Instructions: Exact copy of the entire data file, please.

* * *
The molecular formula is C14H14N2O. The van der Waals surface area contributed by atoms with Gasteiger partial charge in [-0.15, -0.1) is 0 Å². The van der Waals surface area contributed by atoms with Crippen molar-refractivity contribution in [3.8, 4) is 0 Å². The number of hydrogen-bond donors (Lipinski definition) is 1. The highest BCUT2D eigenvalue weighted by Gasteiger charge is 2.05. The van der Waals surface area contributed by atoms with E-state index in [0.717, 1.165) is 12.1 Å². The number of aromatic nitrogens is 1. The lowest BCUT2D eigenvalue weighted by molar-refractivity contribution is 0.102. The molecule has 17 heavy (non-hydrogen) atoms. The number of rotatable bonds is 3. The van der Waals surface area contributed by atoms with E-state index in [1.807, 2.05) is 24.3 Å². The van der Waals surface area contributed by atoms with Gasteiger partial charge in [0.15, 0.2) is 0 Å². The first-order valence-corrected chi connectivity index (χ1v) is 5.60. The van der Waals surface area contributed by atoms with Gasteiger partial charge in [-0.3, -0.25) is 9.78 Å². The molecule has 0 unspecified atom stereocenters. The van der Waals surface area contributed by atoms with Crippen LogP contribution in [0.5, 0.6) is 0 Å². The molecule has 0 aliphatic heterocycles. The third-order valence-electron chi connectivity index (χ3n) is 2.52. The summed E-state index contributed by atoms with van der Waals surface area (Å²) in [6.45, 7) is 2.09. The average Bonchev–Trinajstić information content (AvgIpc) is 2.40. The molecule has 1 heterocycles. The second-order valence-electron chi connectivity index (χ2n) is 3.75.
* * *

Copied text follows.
The molecular formula is C14H14N2O. The van der Waals surface area contributed by atoms with Gasteiger partial charge in [-0.15, -0.1) is 0 Å². The van der Waals surface area contributed by atoms with Crippen molar-refractivity contribution in [3.8, 4) is 0 Å². The number of hydrogen-bond donors (Lipinski definition) is 1. The highest BCUT2D eigenvalue weighted by Gasteiger charge is 2.05. The van der Waals surface area contributed by atoms with E-state index in [0.717, 1.165) is 12.1 Å². The number of aromatic nitrogens is 1. The lowest BCUT2D eigenvalue weighted by molar-refractivity contribution is 0.102. The molecule has 17 heavy (non-hydrogen) atoms. The number of rotatable bonds is 3. The van der Waals surface area contributed by atoms with E-state index in [1.807, 2.05) is 24.3 Å². The van der Waals surface area contributed by atoms with Gasteiger partial charge in [0.15, 0.2) is 0 Å². The first-order valence-corrected chi connectivity index (χ1v) is 5.60. The van der Waals surface area contributed by atoms with Gasteiger partial charge in [-0.3, -0.25) is 9.78 Å². The molecule has 0 unspecified atom stereocenters. The van der Waals surface area contributed by atoms with Crippen LogP contribution in [0.5, 0.6) is 0 Å². The molecule has 0 aliphatic heterocycles. The third-order valence-electron chi connectivity index (χ3n) is 2.52. The summed E-state index contributed by atoms with van der Waals surface area (Å²) in [6.45, 7) is 2.09. The average Bonchev–Trinajstić information content (AvgIpc) is 2.40. The molecule has 1 heterocycles. The second-order valence-electron chi connectivity index (χ2n) is 3.75.